Logo redesign following His Majesty the King’s decision to rename Bangkok’s new rail hub “Bang Sue Grand Station” as “Krung Thep Abhiwat Central Terminal”
The State Railway of Thailand (SRT) has suspended the 33-million-baht project to redesign and install a new nameplate for Bang Sue Grand Station, which is currently under scrutiny over supposed irregularities in its contractor selection process.
According to a statement by SRT governor Nirut Maneephan on Monday, the SRT has decided to indefinitely postpone the project, which was supposed to begin on Jan 3, until the results of the investigation come out.
Unique Engineering and Construction Plc (Uniq) was picked to carry out the logo redesign on Dec 29, following His Majesty the King’s decision to rename the capital’s new rail hub as “Krung Thep Abhiwat Central Terminal” in September last year.
However, the project — which would see 48 three-metre-tall Thai letters and 62 English characters installed at the station — has come under fire over its high cost, with the public also questioning the “special” method used in picking Uniq as the project’s contractor.
SRT had previously said Uniq was chosen because the company has carried out other construction projects at the new rail station.
Transport Minister Saksayam Chidchob recently insisted that the selection process was carried out in a transparent manner, before asking the public to wait for the result of the ministry’s investigation.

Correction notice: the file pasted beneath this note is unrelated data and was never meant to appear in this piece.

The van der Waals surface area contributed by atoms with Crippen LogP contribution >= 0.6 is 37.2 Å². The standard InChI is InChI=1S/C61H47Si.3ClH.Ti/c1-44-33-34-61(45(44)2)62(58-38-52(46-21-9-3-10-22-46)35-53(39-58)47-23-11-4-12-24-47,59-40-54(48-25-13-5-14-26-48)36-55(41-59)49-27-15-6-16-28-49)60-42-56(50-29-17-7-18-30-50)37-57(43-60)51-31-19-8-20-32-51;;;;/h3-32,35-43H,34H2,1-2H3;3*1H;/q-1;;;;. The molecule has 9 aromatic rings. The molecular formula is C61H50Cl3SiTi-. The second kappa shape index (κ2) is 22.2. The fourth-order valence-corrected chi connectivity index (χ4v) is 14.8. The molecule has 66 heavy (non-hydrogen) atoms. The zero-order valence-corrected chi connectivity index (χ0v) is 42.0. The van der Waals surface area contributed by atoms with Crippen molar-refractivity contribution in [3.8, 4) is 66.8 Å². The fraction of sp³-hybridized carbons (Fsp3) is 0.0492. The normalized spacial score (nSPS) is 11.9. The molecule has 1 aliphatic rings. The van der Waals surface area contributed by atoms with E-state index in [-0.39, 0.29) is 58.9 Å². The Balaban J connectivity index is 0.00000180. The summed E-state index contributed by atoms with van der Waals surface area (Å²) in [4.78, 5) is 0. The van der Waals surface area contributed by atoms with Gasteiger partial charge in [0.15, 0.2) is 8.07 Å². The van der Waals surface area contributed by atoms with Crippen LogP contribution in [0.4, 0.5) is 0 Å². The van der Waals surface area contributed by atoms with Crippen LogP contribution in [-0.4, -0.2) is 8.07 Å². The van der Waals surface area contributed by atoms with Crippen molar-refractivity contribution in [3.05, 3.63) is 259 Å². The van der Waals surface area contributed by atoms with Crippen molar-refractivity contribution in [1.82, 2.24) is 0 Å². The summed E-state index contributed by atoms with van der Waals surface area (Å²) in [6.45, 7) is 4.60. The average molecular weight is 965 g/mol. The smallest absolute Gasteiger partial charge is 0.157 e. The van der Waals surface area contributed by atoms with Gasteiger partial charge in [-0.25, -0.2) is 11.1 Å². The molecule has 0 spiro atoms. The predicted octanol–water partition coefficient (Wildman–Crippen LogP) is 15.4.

Deputy transport permanent secretary Sorapong Paitoonpong, as the leader of the ministry’s investigation committee, said that the SRT had sent in a written clarification yesterday.
The committee has to submit their findings by Jan 19 — fifteen days after the committee began its investigation, said Mr Sorapong.
Meanwhile, Mongkolkit Suksintharanon, leader of the Thai Civilized Party, yesterday petitioned Pol Lt Col Kornkaew Prayadsap, investigation chief at the Anti-Corruption Division (ACD), to look into the bidding process as it might violate the rules which govern the submission of bids to government agencies.
He suspected that there might have been attempts to help a certain bidder win the contract or even efforts to prevent other bidders from taking part.
He wanted to see stiff penalties for those involved, before reminding that the investigation must be finished within 30 days as outlined by the Public Sector Anti-Corruption Commission.